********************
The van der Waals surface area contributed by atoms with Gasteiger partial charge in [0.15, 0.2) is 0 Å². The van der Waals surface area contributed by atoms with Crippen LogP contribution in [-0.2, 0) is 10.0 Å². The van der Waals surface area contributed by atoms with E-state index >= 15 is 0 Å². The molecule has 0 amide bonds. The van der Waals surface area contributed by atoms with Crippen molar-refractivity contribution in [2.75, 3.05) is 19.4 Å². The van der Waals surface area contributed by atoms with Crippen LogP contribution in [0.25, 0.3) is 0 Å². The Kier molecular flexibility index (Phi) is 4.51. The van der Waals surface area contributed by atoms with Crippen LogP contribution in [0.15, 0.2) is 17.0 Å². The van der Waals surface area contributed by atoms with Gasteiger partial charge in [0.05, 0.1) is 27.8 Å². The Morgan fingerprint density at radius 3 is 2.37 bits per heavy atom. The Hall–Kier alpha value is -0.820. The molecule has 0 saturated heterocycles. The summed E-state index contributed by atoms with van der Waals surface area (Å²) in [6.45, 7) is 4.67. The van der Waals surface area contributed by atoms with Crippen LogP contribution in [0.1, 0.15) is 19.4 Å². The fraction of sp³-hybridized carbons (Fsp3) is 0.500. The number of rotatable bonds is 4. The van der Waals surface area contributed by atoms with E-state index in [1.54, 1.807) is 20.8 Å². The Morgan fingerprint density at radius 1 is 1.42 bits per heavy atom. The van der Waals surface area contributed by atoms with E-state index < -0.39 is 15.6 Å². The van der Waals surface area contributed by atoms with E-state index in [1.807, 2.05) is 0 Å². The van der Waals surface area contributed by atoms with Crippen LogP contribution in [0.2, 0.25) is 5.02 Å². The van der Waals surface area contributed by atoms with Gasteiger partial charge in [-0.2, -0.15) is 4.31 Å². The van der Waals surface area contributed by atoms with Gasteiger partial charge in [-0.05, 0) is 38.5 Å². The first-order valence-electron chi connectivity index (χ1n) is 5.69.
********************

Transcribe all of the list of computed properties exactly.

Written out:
The van der Waals surface area contributed by atoms with Gasteiger partial charge in [0.15, 0.2) is 0 Å². The van der Waals surface area contributed by atoms with Crippen LogP contribution in [-0.2, 0) is 10.0 Å². The van der Waals surface area contributed by atoms with E-state index >= 15 is 0 Å². The molecule has 0 amide bonds. The van der Waals surface area contributed by atoms with Crippen molar-refractivity contribution in [2.75, 3.05) is 19.4 Å². The van der Waals surface area contributed by atoms with Crippen LogP contribution in [0.25, 0.3) is 0 Å². The Kier molecular flexibility index (Phi) is 4.51. The van der Waals surface area contributed by atoms with Crippen LogP contribution in [0.15, 0.2) is 17.0 Å². The van der Waals surface area contributed by atoms with Gasteiger partial charge in [0.05, 0.1) is 27.8 Å². The Morgan fingerprint density at radius 3 is 2.37 bits per heavy atom. The Hall–Kier alpha value is -0.820. The molecule has 0 saturated heterocycles. The summed E-state index contributed by atoms with van der Waals surface area (Å²) in [6.45, 7) is 4.67. The van der Waals surface area contributed by atoms with Crippen LogP contribution in [0.1, 0.15) is 19.4 Å². The fraction of sp³-hybridized carbons (Fsp3) is 0.500. The number of rotatable bonds is 4. The van der Waals surface area contributed by atoms with E-state index in [1.54, 1.807) is 20.8 Å². The Morgan fingerprint density at radius 1 is 1.42 bits per heavy atom. The van der Waals surface area contributed by atoms with E-state index < -0.39 is 15.6 Å². The van der Waals surface area contributed by atoms with E-state index in [1.807, 2.05) is 0 Å². The van der Waals surface area contributed by atoms with Crippen LogP contribution in [0.2, 0.25) is 5.02 Å². The van der Waals surface area contributed by atoms with Gasteiger partial charge in [-0.2, -0.15) is 4.31 Å². The van der Waals surface area contributed by atoms with Gasteiger partial charge in [-0.05, 0) is 38.5 Å². The first-order valence-electron chi connectivity index (χ1n) is 5.69.